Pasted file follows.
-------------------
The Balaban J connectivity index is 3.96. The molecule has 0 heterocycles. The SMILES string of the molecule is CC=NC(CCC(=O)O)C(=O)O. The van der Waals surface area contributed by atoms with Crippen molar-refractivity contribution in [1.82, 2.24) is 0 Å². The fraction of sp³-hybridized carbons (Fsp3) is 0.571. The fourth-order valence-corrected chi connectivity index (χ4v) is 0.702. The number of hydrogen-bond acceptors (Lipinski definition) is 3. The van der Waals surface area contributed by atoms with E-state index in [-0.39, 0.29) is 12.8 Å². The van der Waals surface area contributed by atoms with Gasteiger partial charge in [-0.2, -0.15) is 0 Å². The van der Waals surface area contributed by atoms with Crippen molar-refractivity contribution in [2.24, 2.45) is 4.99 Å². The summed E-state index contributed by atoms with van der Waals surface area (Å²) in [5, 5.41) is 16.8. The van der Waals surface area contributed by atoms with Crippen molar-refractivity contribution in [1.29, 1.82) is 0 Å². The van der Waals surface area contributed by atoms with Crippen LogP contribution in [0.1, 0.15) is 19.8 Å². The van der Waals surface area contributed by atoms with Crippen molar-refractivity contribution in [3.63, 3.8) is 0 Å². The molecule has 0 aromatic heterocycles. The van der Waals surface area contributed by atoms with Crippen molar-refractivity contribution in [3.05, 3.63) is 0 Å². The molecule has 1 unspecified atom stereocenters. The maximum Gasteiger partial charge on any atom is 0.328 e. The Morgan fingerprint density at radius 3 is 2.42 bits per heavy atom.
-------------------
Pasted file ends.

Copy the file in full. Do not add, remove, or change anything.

The Balaban J connectivity index is 3.96. The molecule has 0 heterocycles. The SMILES string of the molecule is CC=NC(CCC(=O)O)C(=O)O. The van der Waals surface area contributed by atoms with Crippen molar-refractivity contribution in [1.82, 2.24) is 0 Å². The fraction of sp³-hybridized carbons (Fsp3) is 0.571. The fourth-order valence-corrected chi connectivity index (χ4v) is 0.702. The number of hydrogen-bond acceptors (Lipinski definition) is 3. The van der Waals surface area contributed by atoms with E-state index in [-0.39, 0.29) is 12.8 Å². The van der Waals surface area contributed by atoms with Gasteiger partial charge in [-0.2, -0.15) is 0 Å². The van der Waals surface area contributed by atoms with Crippen molar-refractivity contribution in [2.24, 2.45) is 4.99 Å². The summed E-state index contributed by atoms with van der Waals surface area (Å²) in [5, 5.41) is 16.8. The van der Waals surface area contributed by atoms with Crippen molar-refractivity contribution in [1.29, 1.82) is 0 Å². The van der Waals surface area contributed by atoms with Crippen LogP contribution in [0.1, 0.15) is 19.8 Å². The van der Waals surface area contributed by atoms with Crippen molar-refractivity contribution in [3.63, 3.8) is 0 Å². The molecule has 0 aromatic heterocycles. The van der Waals surface area contributed by atoms with Crippen molar-refractivity contribution in [3.05, 3.63) is 0 Å². The molecule has 1 unspecified atom stereocenters. The maximum Gasteiger partial charge on any atom is 0.328 e. The Morgan fingerprint density at radius 3 is 2.42 bits per heavy atom.